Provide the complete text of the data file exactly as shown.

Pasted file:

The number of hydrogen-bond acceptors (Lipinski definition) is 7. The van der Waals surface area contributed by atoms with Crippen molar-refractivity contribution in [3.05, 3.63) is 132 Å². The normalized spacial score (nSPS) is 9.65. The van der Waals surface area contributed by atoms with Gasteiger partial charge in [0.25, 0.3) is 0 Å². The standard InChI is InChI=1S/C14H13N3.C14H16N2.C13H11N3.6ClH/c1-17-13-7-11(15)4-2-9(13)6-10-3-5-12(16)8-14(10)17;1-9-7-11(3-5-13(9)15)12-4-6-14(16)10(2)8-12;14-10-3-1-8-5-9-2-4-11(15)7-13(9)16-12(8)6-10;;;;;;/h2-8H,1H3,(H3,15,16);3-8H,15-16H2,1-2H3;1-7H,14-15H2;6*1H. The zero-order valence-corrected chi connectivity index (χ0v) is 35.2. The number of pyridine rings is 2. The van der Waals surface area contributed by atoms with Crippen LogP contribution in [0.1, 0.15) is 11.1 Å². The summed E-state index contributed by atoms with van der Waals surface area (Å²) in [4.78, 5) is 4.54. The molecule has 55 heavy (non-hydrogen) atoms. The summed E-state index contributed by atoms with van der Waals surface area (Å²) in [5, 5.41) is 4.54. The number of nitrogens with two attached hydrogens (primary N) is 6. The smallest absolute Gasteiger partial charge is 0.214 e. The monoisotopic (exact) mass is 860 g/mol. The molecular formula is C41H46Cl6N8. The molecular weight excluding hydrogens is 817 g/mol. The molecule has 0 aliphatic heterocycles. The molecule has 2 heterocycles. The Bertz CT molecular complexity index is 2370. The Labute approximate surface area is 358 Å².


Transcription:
The number of hydrogen-bond acceptors (Lipinski definition) is 7. The van der Waals surface area contributed by atoms with Crippen molar-refractivity contribution in [3.05, 3.63) is 132 Å². The normalized spacial score (nSPS) is 9.65. The van der Waals surface area contributed by atoms with Gasteiger partial charge in [0.25, 0.3) is 0 Å². The standard InChI is InChI=1S/C14H13N3.C14H16N2.C13H11N3.6ClH/c1-17-13-7-11(15)4-2-9(13)6-10-3-5-12(16)8-14(10)17;1-9-7-11(3-5-13(9)15)12-4-6-14(16)10(2)8-12;14-10-3-1-8-5-9-2-4-11(15)7-13(9)16-12(8)6-10;;;;;;/h2-8H,1H3,(H3,15,16);3-8H,15-16H2,1-2H3;1-7H,14-15H2;6*1H. The zero-order valence-corrected chi connectivity index (χ0v) is 35.2. The number of pyridine rings is 2. The van der Waals surface area contributed by atoms with Crippen LogP contribution in [0.1, 0.15) is 11.1 Å². The summed E-state index contributed by atoms with van der Waals surface area (Å²) in [4.78, 5) is 4.54. The molecule has 55 heavy (non-hydrogen) atoms. The summed E-state index contributed by atoms with van der Waals surface area (Å²) in [5, 5.41) is 4.54. The number of nitrogens with two attached hydrogens (primary N) is 6. The smallest absolute Gasteiger partial charge is 0.214 e. The monoisotopic (exact) mass is 860 g/mol. The molecular formula is C41H46Cl6N8. The molecular weight excluding hydrogens is 817 g/mol. The molecule has 0 aliphatic heterocycles. The molecule has 2 heterocycles. The Bertz CT molecular complexity index is 2370. The Labute approximate surface area is 358 Å².